Business & Investment

How to deal with related party transactions of unlisted companies?

Alby Joseph

In Udai Kotak’s words in the Kotak Committee report, there are two main styles. Corporate governance India: “Raja” (monarch) model and “custodian” model. In the “Raja” model, the promoter’s interest precedes the “Plaja”, the interest of other stakeholders. The “custodian” model, on the other hand, works on the basis of Gandhi’s principle that promoters wear “trustee” hats and act in the interests of all stakeholders. More common is everyone’s guess, but the big question is how to correct the existing inequality that exists between the interests of promoters and stakeholders.

One of the most relevant aspects of corporate governance that makes this question very relevant Related Party Transactions (RPT). These are transactions between related parties, such as promoters and their relatives, as defined by the Companies Act 2013 (CA 2013) and are unavoidable in any business ecosystem. They are very common in India, where historically most corporate organizations are family-owned in informal business relationships. Many of the recent corporate controversies in India, including InterGlobe Aviation (Indigo), Jet Airways, IL & FS, DHFL, etc., have been related to allegations of misappropriation of funds to promoters, directors, or related parties such as their relatives. It was. While the above allegations are in the territory of listed companies, they provide justification for suspecting that such fraud could spread to the relatively less regulated and less transparent territory of unlisted companies. A good example is Firestar International Limited’s fraudulent RPT related to the Nirav Modi scam.

Misuse of RPT can short-change other stakeholders, such as (minority) shareholders and creditors. Transparent RPT, on the other hand, creates synergies and adds value. Therefore, an ideal regulatory framework will penalize fraudulent RPTs while at the same time encouraging them to increase their value. Despite living in a private “unicorn” era, there is not much literature on RPT by such companies.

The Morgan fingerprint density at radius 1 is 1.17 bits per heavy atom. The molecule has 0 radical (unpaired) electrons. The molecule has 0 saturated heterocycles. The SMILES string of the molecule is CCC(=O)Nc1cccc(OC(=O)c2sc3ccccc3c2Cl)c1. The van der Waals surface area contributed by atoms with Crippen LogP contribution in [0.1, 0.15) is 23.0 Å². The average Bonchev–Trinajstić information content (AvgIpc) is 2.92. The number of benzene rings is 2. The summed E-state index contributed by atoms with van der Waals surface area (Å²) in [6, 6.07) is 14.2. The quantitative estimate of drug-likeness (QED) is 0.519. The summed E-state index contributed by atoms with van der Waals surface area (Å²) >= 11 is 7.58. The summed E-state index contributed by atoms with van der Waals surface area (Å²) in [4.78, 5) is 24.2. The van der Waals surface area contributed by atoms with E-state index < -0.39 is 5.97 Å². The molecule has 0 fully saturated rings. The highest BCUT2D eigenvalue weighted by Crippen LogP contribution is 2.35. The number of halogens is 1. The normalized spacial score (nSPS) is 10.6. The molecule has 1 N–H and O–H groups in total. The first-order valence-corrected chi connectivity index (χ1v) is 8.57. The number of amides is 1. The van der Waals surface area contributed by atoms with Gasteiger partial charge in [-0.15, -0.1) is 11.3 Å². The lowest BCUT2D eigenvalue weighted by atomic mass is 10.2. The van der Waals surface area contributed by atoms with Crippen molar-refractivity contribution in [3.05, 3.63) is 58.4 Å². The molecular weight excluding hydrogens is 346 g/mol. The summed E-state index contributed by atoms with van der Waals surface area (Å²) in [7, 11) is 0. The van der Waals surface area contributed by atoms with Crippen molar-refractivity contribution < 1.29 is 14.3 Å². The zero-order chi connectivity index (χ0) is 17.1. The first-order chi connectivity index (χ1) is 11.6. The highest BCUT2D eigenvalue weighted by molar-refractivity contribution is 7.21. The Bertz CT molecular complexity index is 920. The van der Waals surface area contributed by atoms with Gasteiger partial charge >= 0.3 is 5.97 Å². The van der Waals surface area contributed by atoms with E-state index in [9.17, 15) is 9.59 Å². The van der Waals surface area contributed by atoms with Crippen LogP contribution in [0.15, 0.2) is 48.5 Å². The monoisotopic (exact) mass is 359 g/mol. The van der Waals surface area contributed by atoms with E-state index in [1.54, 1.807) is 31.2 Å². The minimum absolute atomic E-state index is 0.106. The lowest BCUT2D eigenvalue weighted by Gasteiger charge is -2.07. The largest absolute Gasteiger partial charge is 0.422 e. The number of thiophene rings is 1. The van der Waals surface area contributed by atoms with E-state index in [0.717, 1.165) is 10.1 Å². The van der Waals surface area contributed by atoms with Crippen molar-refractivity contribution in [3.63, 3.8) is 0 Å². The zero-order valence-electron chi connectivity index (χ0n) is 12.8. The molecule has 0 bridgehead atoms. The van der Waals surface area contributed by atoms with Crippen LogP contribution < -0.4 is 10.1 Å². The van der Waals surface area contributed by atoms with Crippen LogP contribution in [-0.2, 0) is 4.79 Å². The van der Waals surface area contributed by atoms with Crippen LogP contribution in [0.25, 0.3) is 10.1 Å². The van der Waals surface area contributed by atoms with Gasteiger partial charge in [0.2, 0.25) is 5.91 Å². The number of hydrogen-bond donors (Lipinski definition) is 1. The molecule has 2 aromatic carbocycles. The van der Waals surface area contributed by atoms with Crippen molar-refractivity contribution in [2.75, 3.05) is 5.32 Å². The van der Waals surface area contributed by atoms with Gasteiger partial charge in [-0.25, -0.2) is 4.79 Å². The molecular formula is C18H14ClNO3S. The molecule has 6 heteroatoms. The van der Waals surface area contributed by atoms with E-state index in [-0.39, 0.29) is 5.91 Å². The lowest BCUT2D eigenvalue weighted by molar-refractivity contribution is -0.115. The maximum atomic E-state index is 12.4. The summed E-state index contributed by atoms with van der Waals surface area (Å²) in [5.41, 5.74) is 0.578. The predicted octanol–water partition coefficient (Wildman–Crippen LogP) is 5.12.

Why is it important?
For greater financial stability, the importance of sound governance in unlisted public companies cannot be undermined for two reasons. First, large unlisted companies have a great public interest in that they are systemically important. In addition, we have a wide range of public stocks because we borrow a large amount of money from the financial system including banks. Second, without proper investor protection for unlisted companies, the stock market will not develop and banks will be the only source of funding.This is due to poor management Unlisted company We have no intention or ability to open up the capital markets through listing in the future. This undermines both corporate interests by adversely affecting access to non-debt-enhancing capital and investor interests by reducing the potential for increased transparency as a result of listing.

The RPT of unlisted companies is managed only by CA2013, and listed companies are further managed by CA2013. Sebi (Listing obligations and disclosure requirements) Regulations, 2015. For unlisted companies, the requirement for shareholder approval by ordinary resolution is only triggered if the statutory materiality threshold set out in the company rules is exceeded. For RPTs such as supply of goods and services, real estate leasing, the threshold is 10% of sales. In addition, from April 1, 2021, the definition of “listed company” has been narrowed down to exclude companies that list only bonds. As a result, even systemically important companies, such as IL & FS Limited, where only debt securities are listed, will be considered unlisted companies. Therefore, this amendment makes the role of sound governance in unlisted companies even more important.